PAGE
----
The two accounts that you read above are based in two distant cultures. What is the commonality of theme found in both of them?
The autobiographical accounts included in the “Memories of Childhood” are by two women from socially marginalized sections in two distant cultures of the world. One highlights the evil practice of racial prejudice while the other talks about the hierarchical Indian caste system and untouchability. The first part traces how the author, a Native American, was victimized at the hands of the European staff of her boarding school. The second account gives a picture of the hardships and humiliations faced by the Indian ‘Dalits’ from the eyes of a third standard student.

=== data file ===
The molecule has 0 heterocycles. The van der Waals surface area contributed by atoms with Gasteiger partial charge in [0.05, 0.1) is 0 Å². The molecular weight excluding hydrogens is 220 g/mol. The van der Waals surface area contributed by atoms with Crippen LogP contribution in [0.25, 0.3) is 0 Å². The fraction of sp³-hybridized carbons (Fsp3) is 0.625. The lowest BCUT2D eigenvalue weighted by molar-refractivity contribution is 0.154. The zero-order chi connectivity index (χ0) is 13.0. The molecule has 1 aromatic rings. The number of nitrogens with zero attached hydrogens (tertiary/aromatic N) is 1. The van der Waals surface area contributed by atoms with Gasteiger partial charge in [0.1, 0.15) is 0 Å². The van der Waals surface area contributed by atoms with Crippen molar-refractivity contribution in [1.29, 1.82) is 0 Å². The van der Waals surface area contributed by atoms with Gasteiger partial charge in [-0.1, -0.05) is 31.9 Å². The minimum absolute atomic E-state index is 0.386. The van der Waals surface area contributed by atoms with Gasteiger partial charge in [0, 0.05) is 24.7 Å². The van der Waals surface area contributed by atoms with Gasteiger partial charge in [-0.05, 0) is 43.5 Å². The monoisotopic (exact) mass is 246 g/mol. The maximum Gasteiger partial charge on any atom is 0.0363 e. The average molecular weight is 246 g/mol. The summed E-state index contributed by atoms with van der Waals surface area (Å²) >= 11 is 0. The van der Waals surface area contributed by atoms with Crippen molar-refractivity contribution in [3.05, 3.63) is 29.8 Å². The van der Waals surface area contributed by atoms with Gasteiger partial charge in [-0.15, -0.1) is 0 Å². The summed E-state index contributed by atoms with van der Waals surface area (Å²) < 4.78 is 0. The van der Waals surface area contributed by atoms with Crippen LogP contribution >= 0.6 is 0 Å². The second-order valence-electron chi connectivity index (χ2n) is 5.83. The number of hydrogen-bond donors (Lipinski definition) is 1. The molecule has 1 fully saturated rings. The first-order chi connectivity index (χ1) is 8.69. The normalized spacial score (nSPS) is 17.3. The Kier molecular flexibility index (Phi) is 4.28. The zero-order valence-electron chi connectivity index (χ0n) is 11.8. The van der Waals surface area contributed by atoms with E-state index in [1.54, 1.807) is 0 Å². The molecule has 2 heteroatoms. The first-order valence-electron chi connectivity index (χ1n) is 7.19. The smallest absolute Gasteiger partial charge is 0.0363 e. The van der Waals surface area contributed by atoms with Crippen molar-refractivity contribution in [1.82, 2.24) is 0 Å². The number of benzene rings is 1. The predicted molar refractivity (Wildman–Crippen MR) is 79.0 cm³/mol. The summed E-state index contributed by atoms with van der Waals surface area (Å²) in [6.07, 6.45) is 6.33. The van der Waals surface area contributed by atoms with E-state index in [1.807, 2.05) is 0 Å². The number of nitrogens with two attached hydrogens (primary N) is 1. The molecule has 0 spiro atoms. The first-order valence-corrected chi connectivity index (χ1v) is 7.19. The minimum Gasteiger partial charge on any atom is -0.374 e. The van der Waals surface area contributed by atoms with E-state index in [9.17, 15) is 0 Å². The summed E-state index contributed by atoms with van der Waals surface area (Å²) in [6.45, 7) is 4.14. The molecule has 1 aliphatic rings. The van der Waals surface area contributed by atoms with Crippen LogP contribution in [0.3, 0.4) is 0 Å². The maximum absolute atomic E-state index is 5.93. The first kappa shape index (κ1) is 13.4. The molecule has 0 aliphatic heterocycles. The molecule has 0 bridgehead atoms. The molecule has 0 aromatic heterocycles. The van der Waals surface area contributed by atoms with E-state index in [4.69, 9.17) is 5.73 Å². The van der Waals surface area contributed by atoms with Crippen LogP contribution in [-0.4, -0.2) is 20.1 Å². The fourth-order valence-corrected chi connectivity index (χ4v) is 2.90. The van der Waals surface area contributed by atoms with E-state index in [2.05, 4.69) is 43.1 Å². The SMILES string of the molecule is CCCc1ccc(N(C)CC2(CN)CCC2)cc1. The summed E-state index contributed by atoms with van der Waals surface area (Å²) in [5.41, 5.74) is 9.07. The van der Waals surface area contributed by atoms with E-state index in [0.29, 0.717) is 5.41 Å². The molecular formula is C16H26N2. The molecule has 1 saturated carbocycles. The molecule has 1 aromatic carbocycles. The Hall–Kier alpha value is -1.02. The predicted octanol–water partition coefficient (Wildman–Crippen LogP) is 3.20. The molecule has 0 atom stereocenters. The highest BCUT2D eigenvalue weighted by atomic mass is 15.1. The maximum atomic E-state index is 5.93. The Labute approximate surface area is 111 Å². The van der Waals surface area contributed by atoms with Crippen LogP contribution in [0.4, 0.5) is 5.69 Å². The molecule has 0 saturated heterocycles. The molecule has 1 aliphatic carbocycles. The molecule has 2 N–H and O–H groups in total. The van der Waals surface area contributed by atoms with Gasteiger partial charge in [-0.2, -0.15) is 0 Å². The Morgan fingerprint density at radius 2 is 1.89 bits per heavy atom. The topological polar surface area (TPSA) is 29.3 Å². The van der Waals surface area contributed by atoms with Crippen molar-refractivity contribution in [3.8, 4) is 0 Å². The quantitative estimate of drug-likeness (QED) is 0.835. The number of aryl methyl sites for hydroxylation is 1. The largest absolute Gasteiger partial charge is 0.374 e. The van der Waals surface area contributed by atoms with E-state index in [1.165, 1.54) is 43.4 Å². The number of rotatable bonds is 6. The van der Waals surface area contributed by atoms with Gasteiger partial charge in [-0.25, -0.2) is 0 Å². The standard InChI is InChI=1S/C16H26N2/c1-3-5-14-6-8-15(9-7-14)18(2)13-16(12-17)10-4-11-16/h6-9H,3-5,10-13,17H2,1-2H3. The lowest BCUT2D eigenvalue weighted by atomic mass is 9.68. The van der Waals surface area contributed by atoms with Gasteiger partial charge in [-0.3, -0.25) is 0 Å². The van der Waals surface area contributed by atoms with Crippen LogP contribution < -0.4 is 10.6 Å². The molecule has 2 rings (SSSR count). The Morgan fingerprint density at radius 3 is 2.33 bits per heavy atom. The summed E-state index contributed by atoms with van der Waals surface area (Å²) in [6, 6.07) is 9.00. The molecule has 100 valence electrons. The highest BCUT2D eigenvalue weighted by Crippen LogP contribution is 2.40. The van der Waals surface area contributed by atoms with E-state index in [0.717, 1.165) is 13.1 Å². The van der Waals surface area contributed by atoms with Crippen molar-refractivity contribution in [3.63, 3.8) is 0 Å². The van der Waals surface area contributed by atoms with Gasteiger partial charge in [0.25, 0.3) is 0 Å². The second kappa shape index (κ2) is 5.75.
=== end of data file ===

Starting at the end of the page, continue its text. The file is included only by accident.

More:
Although they are set in different cultures, both the stories share a similar theme. They show the sufferings and oppression faced by their respective communities. The practice of social stratification is rebuked by both the authors. Zitkala-Sa’s hair was “shingled” at the behest of Europeans who considered themselves superior to the Native American. On the other hand, Bama witnessed untouchability being practiced openly where people from ‘lower castes’ were considered impious and were not even allowed to touch the people from the upper castes. From a very young age, both Zitkala-Sa and Bama start protesting and resisting in their own ways.